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Image caption Mick Jagger said he was “devastated” to be postponing the US tour

The Rolling Stones have released their first new single in eight years, Living In A Ghost Town.

The sparse blues track references the coronavirus crisis, with Sir Mick Jagger singing: “Life was so beautiful, now we all got locked down / Feel like a ghost, living in a ghost town.

In a statement, the band said the track was initially recorded a year ago in LA but was “finished in lockdown”.

“We thought would resonate through the times we’re living in,” Sir Mick said.

Speaking to Apple Music, the singer revealed the track had been written “in 10 minutes” during a jam session last February.

“It wasn’t written for now but it was written about being in a place which was full of life, and then now that’s all bereft of life, so to speak,” he told Zane Lowe.

“And when I went back to what I’d written originally lyrically, it was all full of plague terms and things like that.

“Keith Richards and I both had the idea that we should release it. But I said, ‘Well I’ve got to rewrite it – some of it is not going to work and some of it was a bit weird and a bit too dark’.”

Richards said the song had been completed “via satellite” before being released on Thursday.

“It’s sort of eerie when suddenly it’s coming to life,” he said. “We sort of did it from outer space. But I actually liked the way it turned out.

‘I’m very hard on myself’

Living In A Ghost Town is the first original song the band have released since two new tracks – Doom and Gloom and One More Shot – featured on their 2012 Greatest Hits album Grrr!

Before that, their last album of new material was 2005’s A Bigger Bang.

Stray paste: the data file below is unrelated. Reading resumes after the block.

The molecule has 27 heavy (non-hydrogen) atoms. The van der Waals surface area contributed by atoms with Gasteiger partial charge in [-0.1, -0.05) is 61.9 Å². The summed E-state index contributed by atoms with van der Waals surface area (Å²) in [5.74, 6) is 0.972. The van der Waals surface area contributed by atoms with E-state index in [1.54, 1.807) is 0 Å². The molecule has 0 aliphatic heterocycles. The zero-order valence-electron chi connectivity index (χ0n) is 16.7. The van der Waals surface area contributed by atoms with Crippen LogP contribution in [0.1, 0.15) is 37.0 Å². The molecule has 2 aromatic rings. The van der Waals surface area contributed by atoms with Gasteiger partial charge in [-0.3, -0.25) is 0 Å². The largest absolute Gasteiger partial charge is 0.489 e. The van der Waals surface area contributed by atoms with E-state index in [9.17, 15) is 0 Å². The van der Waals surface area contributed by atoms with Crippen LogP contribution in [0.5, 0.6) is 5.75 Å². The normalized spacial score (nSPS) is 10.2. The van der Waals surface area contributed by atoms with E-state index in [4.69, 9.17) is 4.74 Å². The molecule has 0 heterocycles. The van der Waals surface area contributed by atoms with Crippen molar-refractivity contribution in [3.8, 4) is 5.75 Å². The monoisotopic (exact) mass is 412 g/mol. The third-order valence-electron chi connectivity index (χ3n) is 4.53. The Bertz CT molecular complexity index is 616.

“Yeah, it was so long,” Sir Mick told Apple. “And I think one of the problems I personally have with it is that it’s suddenly that you want it to be really good.

“So I don’t just want it to be a good album, I want it to be great. You know? Yes, I’m very hard on myself. If I write something or if I write something with Keith Richards or whatever, it’s going to be great. It can’t just be good.”

Image copyright Getty Images
Image caption The band headlined Glastonbury festival in 2013

The singer said he hoped to finish more tracks while in isolation, but added: “there’s obviously no substitute for being together”.

He also acknowledged it was hard to say when the band would be able to resume their world tour, which was postponed due to the Covid-19 pandemic.

“The whole touring thing, we don’t know what’s going to be happening,” he said. “We don’t know when there’s going to be the next football match. We don’t know when the next tour outside’s going to be.

“You would imagine that playing outside would be more healthy than playing inside, but you don’t know… This is all in the realm of conjecture.”

The Stones were last seen on the One World: Together At Home concert last weekend, playing together from four separate locations – although drummer Charlie Watts did not appear to have a drum kit in his house.

Instead, he banged on flight cases and the arm of a sofa for their rendition of You Can’t Always Get What You Want.

Reflecting on the current situation, Sir Mick said he was “very aware of how lucky I am.”

“A lot of people lost their jobs and it’s not your fault. It’s circumstances completely out of your control. It’s not as though I did a bad job or I screwed up on my job and got fired,” he said.

“And also the less money you have, the more worries you have. So for lots of people, it’s really tough.

“It’s been a horrible time for everyone. But some people worse than others.”

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Media captionPeter Kay’s corona appropriate music video update

The stars of Doctor Who, The Vicar of Dibley and Miranda sent messages of hope and support on BBC One charity special The Big Night In, which has raised nearly £27.4m.

The three-hour show saw Children in Need and Comic Relief join forces for the first time, with the government promising to double the total raised.